View Power Platform Admin Analytics
Previously, you learned about the steps that you can take to support communicating with users when you are ready to make governance changes. However, it is important to understand the impacts of an upcoming change before sending out communications. The Power Platform Admin Analytics feature can help administrators understand how Power Automate is being used in your organization to help you avoid undesirable impacts.
Six Power Automate reports are available in the Power Platform Admin center:
Administrators can use these reports to gain insight about how people are using Power Automate.
To access the Admin Analytics feature, go to the Power Platform Admin Center by using an account that has environment or tenant admin privileges. After you have signed in, expand the Analytics drop-down menu from the left navigation pane and select Power Automate.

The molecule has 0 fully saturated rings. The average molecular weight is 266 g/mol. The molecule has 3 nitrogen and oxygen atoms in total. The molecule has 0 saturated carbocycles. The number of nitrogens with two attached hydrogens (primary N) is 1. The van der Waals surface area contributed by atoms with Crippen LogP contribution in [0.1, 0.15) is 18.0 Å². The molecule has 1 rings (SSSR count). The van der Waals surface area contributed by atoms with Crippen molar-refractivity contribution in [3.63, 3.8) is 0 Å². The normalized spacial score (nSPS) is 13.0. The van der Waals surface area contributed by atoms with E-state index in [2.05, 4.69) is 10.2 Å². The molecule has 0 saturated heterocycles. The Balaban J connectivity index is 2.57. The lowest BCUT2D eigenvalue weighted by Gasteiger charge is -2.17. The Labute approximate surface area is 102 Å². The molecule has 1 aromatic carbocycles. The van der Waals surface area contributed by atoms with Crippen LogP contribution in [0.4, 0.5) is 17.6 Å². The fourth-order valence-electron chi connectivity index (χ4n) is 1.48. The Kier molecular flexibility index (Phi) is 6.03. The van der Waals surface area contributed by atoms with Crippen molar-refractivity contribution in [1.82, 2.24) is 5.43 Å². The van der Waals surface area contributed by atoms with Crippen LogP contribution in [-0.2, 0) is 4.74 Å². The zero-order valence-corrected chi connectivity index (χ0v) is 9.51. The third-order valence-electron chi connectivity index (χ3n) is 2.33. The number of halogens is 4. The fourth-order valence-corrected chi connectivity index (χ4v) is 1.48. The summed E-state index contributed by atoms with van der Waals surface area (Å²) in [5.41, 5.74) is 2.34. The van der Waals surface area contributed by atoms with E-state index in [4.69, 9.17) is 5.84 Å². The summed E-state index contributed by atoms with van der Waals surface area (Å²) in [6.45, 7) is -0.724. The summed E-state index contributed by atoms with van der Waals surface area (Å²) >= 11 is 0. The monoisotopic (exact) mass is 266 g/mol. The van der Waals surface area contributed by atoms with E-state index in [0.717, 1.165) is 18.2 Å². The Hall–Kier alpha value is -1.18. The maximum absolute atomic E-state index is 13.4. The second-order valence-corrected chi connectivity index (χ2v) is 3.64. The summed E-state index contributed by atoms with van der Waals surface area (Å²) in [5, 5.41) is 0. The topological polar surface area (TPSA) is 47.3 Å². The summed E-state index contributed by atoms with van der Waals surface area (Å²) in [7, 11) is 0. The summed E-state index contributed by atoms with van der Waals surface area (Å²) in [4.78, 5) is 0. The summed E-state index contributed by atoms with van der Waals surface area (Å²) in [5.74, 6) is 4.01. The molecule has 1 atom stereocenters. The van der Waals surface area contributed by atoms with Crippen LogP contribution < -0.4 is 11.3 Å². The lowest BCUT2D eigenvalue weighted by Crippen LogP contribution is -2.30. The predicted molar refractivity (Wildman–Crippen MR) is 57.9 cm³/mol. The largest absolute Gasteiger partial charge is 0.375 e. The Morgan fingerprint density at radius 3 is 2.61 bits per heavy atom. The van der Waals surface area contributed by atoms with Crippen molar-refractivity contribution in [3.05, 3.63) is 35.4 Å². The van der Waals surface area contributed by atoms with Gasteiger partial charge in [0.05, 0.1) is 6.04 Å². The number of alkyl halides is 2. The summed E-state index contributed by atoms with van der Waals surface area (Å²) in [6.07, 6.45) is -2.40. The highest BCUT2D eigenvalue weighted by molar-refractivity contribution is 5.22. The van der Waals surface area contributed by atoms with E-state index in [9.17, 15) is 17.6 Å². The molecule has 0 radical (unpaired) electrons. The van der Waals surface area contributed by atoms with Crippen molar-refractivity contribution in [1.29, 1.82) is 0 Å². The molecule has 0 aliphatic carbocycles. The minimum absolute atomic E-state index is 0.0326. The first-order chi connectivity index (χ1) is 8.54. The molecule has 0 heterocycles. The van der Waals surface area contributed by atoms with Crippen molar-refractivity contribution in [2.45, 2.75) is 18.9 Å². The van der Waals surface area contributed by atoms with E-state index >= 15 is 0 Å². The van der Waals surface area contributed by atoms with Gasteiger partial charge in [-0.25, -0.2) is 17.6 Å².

In regard to environment and tenant scopes, when it comes to Admin Analytics, everything is in the context of an environment. Currently, no method exists for you to see aggregated analytics, across a tenant, in this experience. A tenant administrator will be able to see analytics on an environment-by-environment basis. Environment administrators will only see analytics for the environments that they are admins in. To change the environment, an administrator can select the filter icon in the upper-right corner of the Admin center page, where they can select their desired Environment and the Time period that they want to see analytics for.
The Power Platform Admin center will store analytics for up to 28 days, but administrators can filter based on the last 14 and 7 days. In addition, the analytics are not aggregated in real time. Administrators can expect up to a three-hour delay before the latest analytics are published.
Within the Runs report in the Power Automate Analytics feature, administrators will be able to determine the number of flow runs within that environment for each day, week, and month. In addition, Power BI embedded slicers allow an administrator to filter data based on whether the run was successful, failed, or canceled.